Pretty soon, the group I was up there for taxied onto the runway. The co-pilot called me to let me know that they were going to do a test-takeoff, check out the weather, and then they’d do the real thing. After they finished their test-flight, they landed, did some last minutes checks, and called me to say they were still good to go. Little did I know that I’d be the last person they ever talked to on the phone. Less than a minute after they took off, the aircraft took a sharp, sharp right bank. I remember watching through my viewfinder as they gained speed and disappeared behind the tree line. In an instant I thought it was both strange that they would go so low and wondering where they’d come back up from behind the tree line; after all, I needed to make sure I got a good shot!
I still remember being shocked and horrified when I saw a ball of fire rise up from behind the trees. Many people—myself included before that night—claim that people are desensitized by our media today. I’m not sure I agree, because nothing I had ever seen could prepare me for that moment. It was honestly too much to handle so, without a thought, I reverted back to simple muscle memory and started manning my camera. I did a slow, smooth, steady zoom out as the explosion grew in size. I knew that investigators would want to see all of these. I documented as much as I could. I called Connie—it was hard dialing with my hands trembling—and told her I was okay.
For the next few weeks it was impossible for me to concentrate. I didn’t study for the CLEP but I knew that I still had to finish my degree. I could still catch up. So I signed up for three of my senior classes and started. I had a pretty steady routine, but I felt like I was slowly and surely getting more and more behind. It was the middle of September and I was despondent. I knew also knew that, even if I managed to finish that semester I still had 11 more classes to finish. I honestly felt like I was drowning. I remember at one moment burying my face in my hands as I listened to Storm by Lifehouse praying to God for the strength to do what I knew was His will.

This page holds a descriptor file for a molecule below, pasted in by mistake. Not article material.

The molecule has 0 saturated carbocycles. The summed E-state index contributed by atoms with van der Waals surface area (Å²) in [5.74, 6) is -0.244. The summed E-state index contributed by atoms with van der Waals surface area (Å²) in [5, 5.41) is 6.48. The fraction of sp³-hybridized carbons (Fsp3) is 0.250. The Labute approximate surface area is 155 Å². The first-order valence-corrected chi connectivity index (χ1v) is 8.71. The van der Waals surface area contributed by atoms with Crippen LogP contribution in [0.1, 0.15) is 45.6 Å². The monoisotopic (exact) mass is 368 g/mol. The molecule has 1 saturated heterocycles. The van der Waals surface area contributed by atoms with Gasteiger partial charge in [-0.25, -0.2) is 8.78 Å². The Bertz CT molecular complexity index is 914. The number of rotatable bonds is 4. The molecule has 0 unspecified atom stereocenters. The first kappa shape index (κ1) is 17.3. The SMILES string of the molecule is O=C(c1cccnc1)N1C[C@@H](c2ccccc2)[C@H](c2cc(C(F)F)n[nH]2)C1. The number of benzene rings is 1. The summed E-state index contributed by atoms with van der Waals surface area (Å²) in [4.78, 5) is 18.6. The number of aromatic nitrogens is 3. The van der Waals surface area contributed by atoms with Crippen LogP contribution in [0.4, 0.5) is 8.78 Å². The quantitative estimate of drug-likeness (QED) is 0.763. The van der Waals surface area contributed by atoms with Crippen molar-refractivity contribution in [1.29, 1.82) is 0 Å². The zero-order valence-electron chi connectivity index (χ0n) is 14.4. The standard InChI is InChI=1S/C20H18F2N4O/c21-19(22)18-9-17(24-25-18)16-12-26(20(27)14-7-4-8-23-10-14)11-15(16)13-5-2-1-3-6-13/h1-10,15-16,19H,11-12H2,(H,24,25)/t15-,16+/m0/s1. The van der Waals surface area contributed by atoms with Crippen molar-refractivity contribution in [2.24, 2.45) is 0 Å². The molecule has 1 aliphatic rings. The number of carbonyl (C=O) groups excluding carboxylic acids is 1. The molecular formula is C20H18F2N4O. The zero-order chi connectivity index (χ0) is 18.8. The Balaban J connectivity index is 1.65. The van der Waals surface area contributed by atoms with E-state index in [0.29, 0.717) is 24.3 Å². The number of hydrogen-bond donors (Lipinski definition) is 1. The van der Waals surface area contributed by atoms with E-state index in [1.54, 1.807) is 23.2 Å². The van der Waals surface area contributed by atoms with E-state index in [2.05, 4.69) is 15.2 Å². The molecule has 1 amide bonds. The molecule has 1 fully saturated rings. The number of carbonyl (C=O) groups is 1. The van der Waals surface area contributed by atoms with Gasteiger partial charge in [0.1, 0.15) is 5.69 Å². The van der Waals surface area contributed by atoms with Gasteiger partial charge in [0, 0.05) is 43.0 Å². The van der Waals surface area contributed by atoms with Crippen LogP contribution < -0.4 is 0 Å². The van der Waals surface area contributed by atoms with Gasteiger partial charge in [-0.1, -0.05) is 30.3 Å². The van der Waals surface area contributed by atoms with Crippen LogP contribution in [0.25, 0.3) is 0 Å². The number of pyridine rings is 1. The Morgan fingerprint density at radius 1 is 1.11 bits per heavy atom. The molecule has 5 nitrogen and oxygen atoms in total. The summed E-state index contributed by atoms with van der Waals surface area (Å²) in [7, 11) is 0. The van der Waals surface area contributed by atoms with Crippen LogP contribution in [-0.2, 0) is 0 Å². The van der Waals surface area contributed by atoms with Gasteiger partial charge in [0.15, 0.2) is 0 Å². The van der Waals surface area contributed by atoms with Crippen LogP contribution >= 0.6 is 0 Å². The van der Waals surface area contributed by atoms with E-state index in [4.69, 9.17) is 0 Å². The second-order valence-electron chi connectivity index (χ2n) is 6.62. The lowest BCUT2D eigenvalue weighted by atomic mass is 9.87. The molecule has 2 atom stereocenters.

God is good, and He gave me strength—His strength—to make it not only through that week, but through the entire semester. By the grace and power of God, I got straight A’s that entire semester. In between the semesters I managed to study for and pass my American Government CLEP thanks to some help from a close friend, many prayers, and God blessing the time I put into studying.